The design uses half length darts which tend to fly a little nicer from high-powered blasters. It fires them using belts driven by powerful motors, similar to wheel blasters. The darts themselves are loaded into a drum magazine which has sliders to push the darts into the wheels as the drum rotates by.
It all sounds straightforward enough, but getting it all working in harmony is a challenge—particularly at a fire rate of 100 darts per second. The build video explains the trials and tribulations involved in getting near that fire rate, with darts getting shredded and magazines throwing out parts along the way. A good helping of iterative design helps get everything playing nice, with the darts neatly leaving the magazine and flying downrange at great speed. The slow-motion videos of darts flying out of the blaster in rapid succession are a special treat.
Files are available via Onshape for those looking to dive deeper into the design. We’ve seen some other neat Nerf blasters before, too. Video after the break.
As amazing and groundbreaking as the Nintendo 64 was, over the years it has also become synonymous with blurry textures and liberal use of Gouraud shading as its most strongly defining visual features. In a recent video, [James Lambert] covers how the system’s minuscule 4 kB texture memory (TMEM) can be circumvented using mipmapping. By loading progressively more detailed textures (each in 4 kB chunks) in a level-of-detail (LoD), the visual fidelity can be maximized while keeping rendering speeds relatively zippy, as the real-time demo proves.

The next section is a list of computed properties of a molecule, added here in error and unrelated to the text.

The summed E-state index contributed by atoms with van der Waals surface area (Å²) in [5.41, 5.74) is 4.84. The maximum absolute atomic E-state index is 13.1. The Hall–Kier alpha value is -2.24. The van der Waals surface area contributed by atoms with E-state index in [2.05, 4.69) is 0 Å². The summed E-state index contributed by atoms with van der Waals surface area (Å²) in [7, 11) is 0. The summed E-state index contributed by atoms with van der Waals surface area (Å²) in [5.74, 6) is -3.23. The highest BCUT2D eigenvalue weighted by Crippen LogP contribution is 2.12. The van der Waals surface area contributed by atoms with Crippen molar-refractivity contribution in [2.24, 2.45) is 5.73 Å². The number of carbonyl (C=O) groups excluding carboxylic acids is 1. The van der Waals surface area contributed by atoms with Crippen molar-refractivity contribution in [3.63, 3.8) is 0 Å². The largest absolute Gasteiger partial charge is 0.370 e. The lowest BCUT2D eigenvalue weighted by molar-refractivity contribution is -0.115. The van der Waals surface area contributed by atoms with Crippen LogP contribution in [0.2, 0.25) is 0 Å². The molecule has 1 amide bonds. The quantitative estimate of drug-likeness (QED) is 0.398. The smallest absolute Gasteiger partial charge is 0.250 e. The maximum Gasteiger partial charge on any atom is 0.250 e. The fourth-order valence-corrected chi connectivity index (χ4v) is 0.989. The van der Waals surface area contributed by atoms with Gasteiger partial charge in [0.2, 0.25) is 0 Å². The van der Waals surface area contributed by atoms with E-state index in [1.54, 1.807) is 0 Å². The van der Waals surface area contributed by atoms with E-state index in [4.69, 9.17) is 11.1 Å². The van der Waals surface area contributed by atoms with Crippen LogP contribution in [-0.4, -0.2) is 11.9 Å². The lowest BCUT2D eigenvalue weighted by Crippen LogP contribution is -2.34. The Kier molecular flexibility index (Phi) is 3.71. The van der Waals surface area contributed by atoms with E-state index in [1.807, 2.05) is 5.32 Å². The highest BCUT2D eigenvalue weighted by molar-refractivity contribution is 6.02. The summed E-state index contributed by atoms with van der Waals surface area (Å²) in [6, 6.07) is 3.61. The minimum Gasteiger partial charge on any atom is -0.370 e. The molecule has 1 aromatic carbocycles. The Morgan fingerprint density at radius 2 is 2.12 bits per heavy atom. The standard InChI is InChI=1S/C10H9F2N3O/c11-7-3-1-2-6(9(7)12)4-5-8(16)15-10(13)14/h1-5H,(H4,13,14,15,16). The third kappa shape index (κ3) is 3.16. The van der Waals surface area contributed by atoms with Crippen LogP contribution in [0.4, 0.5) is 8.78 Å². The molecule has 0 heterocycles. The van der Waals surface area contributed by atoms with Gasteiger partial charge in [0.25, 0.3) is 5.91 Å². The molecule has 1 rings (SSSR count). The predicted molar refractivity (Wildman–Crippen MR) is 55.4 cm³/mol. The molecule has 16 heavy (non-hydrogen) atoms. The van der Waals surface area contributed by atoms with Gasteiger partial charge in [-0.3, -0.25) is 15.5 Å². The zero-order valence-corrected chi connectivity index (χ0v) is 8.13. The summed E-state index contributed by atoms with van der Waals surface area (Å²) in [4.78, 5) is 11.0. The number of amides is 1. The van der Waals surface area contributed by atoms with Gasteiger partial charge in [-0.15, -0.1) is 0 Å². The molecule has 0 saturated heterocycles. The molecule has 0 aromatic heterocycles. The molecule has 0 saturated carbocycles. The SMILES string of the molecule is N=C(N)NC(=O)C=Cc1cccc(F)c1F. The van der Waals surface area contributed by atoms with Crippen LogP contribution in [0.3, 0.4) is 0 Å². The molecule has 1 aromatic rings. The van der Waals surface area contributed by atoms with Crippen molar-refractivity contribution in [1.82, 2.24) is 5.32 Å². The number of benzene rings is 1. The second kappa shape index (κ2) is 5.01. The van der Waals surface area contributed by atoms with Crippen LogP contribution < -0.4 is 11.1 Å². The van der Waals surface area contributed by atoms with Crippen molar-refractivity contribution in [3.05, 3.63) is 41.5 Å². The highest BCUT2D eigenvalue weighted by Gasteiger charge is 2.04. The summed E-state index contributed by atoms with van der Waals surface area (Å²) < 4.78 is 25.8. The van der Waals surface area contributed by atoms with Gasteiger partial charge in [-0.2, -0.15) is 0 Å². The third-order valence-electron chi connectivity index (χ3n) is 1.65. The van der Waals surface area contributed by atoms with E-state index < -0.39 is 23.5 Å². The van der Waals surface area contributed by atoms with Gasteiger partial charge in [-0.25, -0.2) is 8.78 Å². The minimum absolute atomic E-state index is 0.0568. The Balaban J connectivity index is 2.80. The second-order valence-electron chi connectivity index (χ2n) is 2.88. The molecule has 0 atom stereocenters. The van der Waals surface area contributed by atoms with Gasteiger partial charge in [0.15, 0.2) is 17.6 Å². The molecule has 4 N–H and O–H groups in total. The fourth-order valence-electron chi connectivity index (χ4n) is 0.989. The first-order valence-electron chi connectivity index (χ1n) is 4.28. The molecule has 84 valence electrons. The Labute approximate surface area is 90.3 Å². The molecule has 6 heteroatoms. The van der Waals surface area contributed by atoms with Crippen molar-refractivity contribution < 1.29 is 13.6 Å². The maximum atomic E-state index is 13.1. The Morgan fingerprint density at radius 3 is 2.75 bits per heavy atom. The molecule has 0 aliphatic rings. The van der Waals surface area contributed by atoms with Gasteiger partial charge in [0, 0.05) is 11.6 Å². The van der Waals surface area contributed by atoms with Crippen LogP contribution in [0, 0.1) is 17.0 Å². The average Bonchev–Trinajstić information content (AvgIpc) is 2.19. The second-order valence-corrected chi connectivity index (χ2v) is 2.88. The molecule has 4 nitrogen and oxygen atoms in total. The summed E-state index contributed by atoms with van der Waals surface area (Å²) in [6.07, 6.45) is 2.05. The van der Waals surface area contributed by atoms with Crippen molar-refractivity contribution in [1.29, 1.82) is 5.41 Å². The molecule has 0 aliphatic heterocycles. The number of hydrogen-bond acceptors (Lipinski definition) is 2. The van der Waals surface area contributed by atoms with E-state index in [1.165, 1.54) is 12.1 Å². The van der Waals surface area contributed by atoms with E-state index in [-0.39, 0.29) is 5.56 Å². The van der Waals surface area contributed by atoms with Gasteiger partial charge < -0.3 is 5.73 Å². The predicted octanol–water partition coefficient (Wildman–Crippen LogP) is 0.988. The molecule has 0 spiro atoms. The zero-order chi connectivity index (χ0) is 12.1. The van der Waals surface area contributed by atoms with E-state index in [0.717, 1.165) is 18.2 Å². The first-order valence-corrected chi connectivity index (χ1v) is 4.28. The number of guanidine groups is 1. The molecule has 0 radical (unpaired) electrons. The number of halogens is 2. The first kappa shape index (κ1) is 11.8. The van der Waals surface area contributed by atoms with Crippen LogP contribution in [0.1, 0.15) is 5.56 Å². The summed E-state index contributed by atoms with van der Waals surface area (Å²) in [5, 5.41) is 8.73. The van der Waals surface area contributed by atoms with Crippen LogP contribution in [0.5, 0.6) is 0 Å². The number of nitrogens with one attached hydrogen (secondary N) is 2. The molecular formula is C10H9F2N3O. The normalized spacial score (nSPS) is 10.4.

This project was made for the N64brew 2023, with the source code available on [James]’s GitHub account. Although impressive, it bears noting that mipmapping was not an unknown approach in 1996, and many approaches were used to work around the N64’s physical limitations.
In the case of mipmapping, [James]’s demo perfectly demonstrates the problematic nature of mipmapping, as it dramatically increases the storage requirements for the textures, hitting 40 MB just for this one single room, for a system that supports up to 64 MB cartridges.
Ultimately, this shows that the 4 kB TMEM was not the only issue with the N64, with the limited (and expensive) mask ROMs for the cartridges proving to be an insurmountable obstacle that systems like Sony’s PlayStation largely did not have to contend with. With roomy 650 MB+ optical storage, the PS1 got instead tripped up by the glacial access and loading speeds of optical media and its soggy-potato-powered GPU.